Emergency Service Plans to Build, Rebuild, Replace Facilities
Winnipeg Free Press via YellowBrix
February 05, 2010
WINNIPEG 0 If you’re old, inconvenient or simply out of shape, the Winnipeg Fire Paramedic Service wants to get rid of you.
The city’s emergency service has unveiled a four-year plan to replace five outmoded or inconveniently located fire-paramedic stations, rebuild two deteriorating buildings in the same location and build two new facilities to serve new suburbs.
According to a report that comes before city councillors on Monday, roughly one third of the city’s 31 fire-paramedic stations are “reaching the end of their practical application life” or are located in places “no longer deemed acceptable by today’s emergency-response standards.”
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“They’re getting to the point where their heating systems are less and less efficient and we’re having to put more and more money in to maintain roofs,” deputy chief Reid Douglas said Thursday in an interview.
The station-replacement plan will take place in two stages, with two relocations, one rebuild and a brand-new station all planned for this year.
Only $2.9 million exists in the city’s capital budget to accomplish all of this in 2010. The actual cost is bound to be higher, but the report that comes before city council does not include a price tag for the work.
“We’ve left a blank canvas in there,” said Douglas, explaining that a series of requests for proposals will be issued to private construction firms following Monday’s meeting.
The city may enter into public-private partnerships to conduct some of the work, he said. Or it may choose conventional financing, if that turns out to be cheaper.
The work to be conducted this year involves the relocation of Station 11 in St. James and Station 12 in River Heights, the reconstruction of Station 18 in Charleswood and the construction of a new station near the new southeast Winnipeg suburb of Sage Creek.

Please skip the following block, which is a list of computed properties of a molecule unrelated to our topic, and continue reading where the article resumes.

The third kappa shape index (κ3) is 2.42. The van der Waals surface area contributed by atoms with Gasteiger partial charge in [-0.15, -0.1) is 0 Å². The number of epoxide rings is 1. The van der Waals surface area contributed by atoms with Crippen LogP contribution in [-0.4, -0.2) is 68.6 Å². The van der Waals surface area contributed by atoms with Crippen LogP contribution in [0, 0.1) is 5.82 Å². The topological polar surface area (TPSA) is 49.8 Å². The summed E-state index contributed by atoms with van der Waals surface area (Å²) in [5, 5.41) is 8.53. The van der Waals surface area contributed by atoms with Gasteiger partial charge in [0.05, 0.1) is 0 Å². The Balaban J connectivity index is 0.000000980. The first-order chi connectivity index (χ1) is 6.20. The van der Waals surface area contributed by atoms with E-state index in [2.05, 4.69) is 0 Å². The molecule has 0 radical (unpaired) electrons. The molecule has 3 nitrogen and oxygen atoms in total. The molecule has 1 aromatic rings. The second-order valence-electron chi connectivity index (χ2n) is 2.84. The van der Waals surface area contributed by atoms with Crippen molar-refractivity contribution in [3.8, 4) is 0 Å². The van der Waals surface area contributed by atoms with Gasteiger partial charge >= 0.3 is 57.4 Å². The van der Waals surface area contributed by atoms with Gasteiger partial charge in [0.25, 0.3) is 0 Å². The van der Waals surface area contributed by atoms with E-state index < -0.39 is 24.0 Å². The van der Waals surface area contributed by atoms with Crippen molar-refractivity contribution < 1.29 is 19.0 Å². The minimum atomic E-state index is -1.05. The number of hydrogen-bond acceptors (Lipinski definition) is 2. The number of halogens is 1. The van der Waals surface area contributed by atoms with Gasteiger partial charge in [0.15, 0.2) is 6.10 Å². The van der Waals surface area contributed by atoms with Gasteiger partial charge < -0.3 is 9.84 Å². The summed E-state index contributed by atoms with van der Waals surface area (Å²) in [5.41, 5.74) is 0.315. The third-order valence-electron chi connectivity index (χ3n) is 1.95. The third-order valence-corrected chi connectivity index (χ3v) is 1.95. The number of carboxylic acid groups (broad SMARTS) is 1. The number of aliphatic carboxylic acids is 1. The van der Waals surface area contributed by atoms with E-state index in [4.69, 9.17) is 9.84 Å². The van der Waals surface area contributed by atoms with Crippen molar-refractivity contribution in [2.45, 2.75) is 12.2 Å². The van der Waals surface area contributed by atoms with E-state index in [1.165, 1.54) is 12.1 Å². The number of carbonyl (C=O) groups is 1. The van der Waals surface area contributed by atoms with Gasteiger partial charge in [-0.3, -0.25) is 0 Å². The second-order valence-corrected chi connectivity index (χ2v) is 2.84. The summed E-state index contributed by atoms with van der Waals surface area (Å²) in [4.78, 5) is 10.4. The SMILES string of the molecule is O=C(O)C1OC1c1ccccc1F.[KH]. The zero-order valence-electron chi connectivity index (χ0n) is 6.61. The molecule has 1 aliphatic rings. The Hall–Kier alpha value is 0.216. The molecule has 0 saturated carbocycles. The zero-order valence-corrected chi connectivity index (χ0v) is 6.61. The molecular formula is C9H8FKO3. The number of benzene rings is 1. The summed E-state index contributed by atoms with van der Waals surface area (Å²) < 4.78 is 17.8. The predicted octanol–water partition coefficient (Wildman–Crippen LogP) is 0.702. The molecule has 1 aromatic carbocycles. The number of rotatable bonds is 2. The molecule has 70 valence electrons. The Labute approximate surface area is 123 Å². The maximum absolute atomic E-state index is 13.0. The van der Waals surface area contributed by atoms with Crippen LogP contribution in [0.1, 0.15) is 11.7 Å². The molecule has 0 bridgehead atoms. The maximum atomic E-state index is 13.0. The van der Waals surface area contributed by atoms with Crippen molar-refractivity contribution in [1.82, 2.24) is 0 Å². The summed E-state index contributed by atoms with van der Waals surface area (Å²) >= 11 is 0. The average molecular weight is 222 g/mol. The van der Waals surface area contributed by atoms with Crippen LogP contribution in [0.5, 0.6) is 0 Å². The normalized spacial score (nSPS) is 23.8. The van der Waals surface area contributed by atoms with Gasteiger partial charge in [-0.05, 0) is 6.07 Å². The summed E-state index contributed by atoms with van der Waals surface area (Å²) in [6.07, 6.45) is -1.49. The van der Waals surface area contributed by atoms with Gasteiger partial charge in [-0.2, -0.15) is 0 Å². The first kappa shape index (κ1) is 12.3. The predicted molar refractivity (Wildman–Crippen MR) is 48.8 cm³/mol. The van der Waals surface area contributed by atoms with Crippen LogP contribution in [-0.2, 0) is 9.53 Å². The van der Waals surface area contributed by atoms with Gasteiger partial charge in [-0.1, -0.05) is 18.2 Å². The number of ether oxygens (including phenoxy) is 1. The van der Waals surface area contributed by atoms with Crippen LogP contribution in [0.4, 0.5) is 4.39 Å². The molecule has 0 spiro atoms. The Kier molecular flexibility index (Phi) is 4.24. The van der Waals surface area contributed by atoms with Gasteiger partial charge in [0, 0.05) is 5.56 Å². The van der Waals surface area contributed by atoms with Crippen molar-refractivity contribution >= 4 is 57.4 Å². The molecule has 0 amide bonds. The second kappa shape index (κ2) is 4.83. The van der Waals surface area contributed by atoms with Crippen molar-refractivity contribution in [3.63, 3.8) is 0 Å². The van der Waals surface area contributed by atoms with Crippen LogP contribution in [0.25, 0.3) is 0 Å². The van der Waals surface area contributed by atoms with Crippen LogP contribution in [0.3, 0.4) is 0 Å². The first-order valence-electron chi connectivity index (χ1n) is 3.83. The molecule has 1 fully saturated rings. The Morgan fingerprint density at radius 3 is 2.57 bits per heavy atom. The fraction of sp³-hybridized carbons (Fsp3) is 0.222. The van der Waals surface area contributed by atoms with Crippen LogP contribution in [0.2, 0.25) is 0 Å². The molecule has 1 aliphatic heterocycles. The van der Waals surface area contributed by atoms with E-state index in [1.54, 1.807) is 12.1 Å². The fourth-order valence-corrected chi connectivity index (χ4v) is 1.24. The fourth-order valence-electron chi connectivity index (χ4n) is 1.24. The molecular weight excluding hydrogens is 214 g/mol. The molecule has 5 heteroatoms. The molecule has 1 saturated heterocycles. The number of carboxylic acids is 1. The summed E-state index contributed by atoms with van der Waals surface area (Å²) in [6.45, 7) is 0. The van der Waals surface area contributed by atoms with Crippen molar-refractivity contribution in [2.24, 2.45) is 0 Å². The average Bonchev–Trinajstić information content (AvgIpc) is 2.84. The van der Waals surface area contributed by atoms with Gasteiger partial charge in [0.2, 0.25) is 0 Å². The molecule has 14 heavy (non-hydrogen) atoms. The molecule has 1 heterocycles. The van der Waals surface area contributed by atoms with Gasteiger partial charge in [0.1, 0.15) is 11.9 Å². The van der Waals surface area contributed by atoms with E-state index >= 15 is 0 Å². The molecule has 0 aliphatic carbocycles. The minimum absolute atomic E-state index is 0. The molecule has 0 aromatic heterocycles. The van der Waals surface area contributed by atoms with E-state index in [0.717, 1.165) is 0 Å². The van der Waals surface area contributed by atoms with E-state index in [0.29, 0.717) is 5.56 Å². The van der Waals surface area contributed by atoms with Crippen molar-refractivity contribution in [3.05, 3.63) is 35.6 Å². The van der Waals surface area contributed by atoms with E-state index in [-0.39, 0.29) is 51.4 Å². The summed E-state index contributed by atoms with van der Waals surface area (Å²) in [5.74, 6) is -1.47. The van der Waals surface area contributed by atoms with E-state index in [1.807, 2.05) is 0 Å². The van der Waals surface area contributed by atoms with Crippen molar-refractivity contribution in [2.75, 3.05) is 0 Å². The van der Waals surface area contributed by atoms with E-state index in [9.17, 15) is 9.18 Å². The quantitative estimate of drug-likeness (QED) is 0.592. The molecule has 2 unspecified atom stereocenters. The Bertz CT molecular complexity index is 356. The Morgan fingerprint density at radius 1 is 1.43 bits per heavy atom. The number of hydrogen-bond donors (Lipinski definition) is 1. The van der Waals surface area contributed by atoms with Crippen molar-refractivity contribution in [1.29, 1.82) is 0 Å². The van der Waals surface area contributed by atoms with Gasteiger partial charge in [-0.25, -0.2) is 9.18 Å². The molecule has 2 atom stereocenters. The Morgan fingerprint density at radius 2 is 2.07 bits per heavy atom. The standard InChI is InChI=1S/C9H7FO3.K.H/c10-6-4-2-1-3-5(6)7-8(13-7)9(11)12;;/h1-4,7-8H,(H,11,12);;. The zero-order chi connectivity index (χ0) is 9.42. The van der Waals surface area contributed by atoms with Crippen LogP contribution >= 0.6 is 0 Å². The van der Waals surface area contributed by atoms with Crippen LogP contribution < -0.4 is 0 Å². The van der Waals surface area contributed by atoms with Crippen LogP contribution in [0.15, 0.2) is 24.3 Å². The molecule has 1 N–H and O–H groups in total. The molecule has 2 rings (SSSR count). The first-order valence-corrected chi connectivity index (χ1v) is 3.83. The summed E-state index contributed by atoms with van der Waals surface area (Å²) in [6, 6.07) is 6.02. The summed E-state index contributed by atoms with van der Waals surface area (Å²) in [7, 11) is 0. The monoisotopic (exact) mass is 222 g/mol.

St. Boniface Coun. Dan Vandal, who’s been lobbying for this new station since he returned to council in 2006, said he was pleased to see it’s finally coming but concerned the construction plan does not include a start date.
Winnipeg Mayor Sam Katz, however, said he’s confident all the 2010 work can be accomplished.
“I like the fact they’ve done their homework, I like what they’re presenting and I’m sure they’ll do whatever they can to get it built this year,” Katz said.
The second phase of the plan, slated to take place in 2012 and 2013, calls for three more relocations, another rebuild and another new station. Two of those relocations will eliminate stations that are located in places that hamper emergency response times, the fire-paramedic service states in its report.
The fire-paramedic service’s goal is to be able to send an emergency vehicle to any city property within 4.5 minutes. Right now, most of the city can be reached in less than 3.5 minutes, but response times for the outlying fringes of some residential areas are five minutes or longer.
The construction of a Sage Creek station will eliminate the city’s biggest trouble spot, according to a response-time map prepared by the fire-paramedic service.